The prevalence of young children with challenging behavior is increasing, which has augmented the need for effective interventions to address challenging behavior and teach social skills. Research shows group parent training programs are effective in addressing challenging behavior exhibited by young children, although programs that target both children with and without challenging behavior and that are targeted to parentsâ needs warrant additional research. This purpose of the current study was to evaluate the effects of the Positive Solutions for Families (PSF) Intervention on parents of children enrolled in Head Start, which is based on the Pyramid Model and includes seven group parent training sessions with follow-up phone calls to support parentsâ implementation of PSF strategies. The PSF intervention increased parentsâ positive parenting skills by an average of .82 standard deviation units (R = .60-.99). The PSF intervention decreased childrenâs challenging behavior and increased their social skills by .47 and .34 standard deviation units respectively. Parental stress was not found as a significant moderator to parent implementation. Parents were satisfied with the intervention and reported they would keep using the strategies after the intervention ended. Findings from this study provide initial evidence to support the use of the PSF intervention with parents of children enrolled in Head Start and inform future research and practice related to meeting the needs of parents of children enrolled in Head Start.
Wang, Amber Yu
07 July 2016
The purpose of this study was to extend the literature on word-problem performance by using a crossed random-effects item response model to bring together two lines of research, namely irrelevant information and person factors that affect word-problem performance. This study combined covariates identified in prior research into one model so that effects could be evaluated in the presence of other potential influences. Study participants were 140 3rd- and 5th-graders identified as at risk for mathematics difficulties. Results demonstrated that irrelevant information position uniquely contributed to word-problem solving, in the presence of arithmetic skill, nonverbal reasoning, language comprehension, working memory, and grade. Language comprehension emerged as a significant factor, also when controlling for all other person- and-item factors. No significant interactions were found. We discuss instructional implications, suggest future directions for research, and present study limitations.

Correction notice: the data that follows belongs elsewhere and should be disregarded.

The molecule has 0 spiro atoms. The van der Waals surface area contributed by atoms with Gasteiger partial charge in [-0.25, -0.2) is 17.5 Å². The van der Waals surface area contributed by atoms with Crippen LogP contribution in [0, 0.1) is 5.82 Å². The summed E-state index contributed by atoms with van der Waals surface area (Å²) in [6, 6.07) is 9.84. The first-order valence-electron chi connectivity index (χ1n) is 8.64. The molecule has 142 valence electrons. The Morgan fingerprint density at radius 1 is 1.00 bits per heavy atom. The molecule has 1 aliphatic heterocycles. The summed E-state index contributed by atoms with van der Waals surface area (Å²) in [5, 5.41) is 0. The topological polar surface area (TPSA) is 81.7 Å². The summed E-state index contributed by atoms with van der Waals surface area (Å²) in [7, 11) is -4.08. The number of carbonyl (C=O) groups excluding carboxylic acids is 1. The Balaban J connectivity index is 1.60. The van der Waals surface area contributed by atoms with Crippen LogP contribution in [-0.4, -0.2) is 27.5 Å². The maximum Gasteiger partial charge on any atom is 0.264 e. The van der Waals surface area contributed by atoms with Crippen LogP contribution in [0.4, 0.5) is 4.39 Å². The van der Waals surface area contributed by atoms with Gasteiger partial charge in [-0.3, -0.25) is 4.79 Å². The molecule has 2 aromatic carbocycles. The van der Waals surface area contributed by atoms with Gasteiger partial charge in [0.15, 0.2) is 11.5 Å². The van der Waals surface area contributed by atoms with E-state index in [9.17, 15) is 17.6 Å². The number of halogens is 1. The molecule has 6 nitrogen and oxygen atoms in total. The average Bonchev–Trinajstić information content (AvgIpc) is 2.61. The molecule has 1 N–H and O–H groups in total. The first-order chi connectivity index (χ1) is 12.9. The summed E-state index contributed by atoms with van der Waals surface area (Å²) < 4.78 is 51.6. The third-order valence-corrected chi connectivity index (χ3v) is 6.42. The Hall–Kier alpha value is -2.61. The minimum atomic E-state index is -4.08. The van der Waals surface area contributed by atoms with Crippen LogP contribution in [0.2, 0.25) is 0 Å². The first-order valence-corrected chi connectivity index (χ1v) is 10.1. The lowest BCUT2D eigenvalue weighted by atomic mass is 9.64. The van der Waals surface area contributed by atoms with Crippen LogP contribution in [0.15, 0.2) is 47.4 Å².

Using School-Home Communication to Reduce Problem Behaviors in Children with Autism Spectrum DisordersGoldman, Samantha E 08 July 2016 (has links)
Parent-school communication is a highly valued type of involvement for parents of children with autism spectrum disorders (ASD), but parents continue to report poor communication as a barrier to working with the schools on behalf of their children. Although sometimes informally addressed using school-home notes, no research has examined the effects of such home-school communication interventions for children with ASD. Using a multiple-baseline design, I evaluated the effectiveness of a school-home note and home-based contingent reinforcement in decreasing the off-task behavior of students with ASD at school. I also evaluated secondary effects on parent involvement and compared teacher-reported and researcher-reported data on changes in student behavior. Finally, I evaluated social validity to consider the feasibility and acceptability of this teacher- and parent-implemented intervention. With two demonstrations of effects based on both researcher-collected and teacher-collected data, I was unable to demonstrate a functional relation between the school-home note intervention and reductions in studentsâ off-task behavior. Parents and teachers also did not report quantitative changes in involvement. However, parents and teachers reported high social validity for the school-home note and home-based contingent reinforcement. Implications for practice and future research, as well as limitations are discussed.
Contribution of Nonsymbolic Representation Beyond Symbolic Equal Sign Instruction in Second-Grade ClassroomsChow, Jason C. 18 July 2016 (has links)
Children who exhibit language deficits and behavior problems often underachieve. However, interventions that target children with behavior problems primarily focus on changing behavior, and interventions that aim to improve achievement outcomes for school-age children with language deficits are scarce. The purposes of this dissertation were to (1) improve equal-sign understanding and problem solving in second-grade classrooms via class-wide symbolic equal-sign instruction, (2) contrast symbolic and nonsymbolic representation, and (3) test for interactions between treatment and individual differences in language, behavior, and attention. Second-grade students (n = 195) in 21 classrooms were randomly assigned to symbolic intervention, nonsymbolic intervention, or business-as-usual control. Both intervention conditions significantly outperformed control on all outcome measures, but there were no differences between conditions. Language moderated the symbolic intervention condition, but not the nonsymbolic condition. This suggests that language skill predicts response to symbolic, numerical instruction, while nonsymbolic instruction may compensate for language deficits. Neither problem behavior nor inattention moderated treatment effects.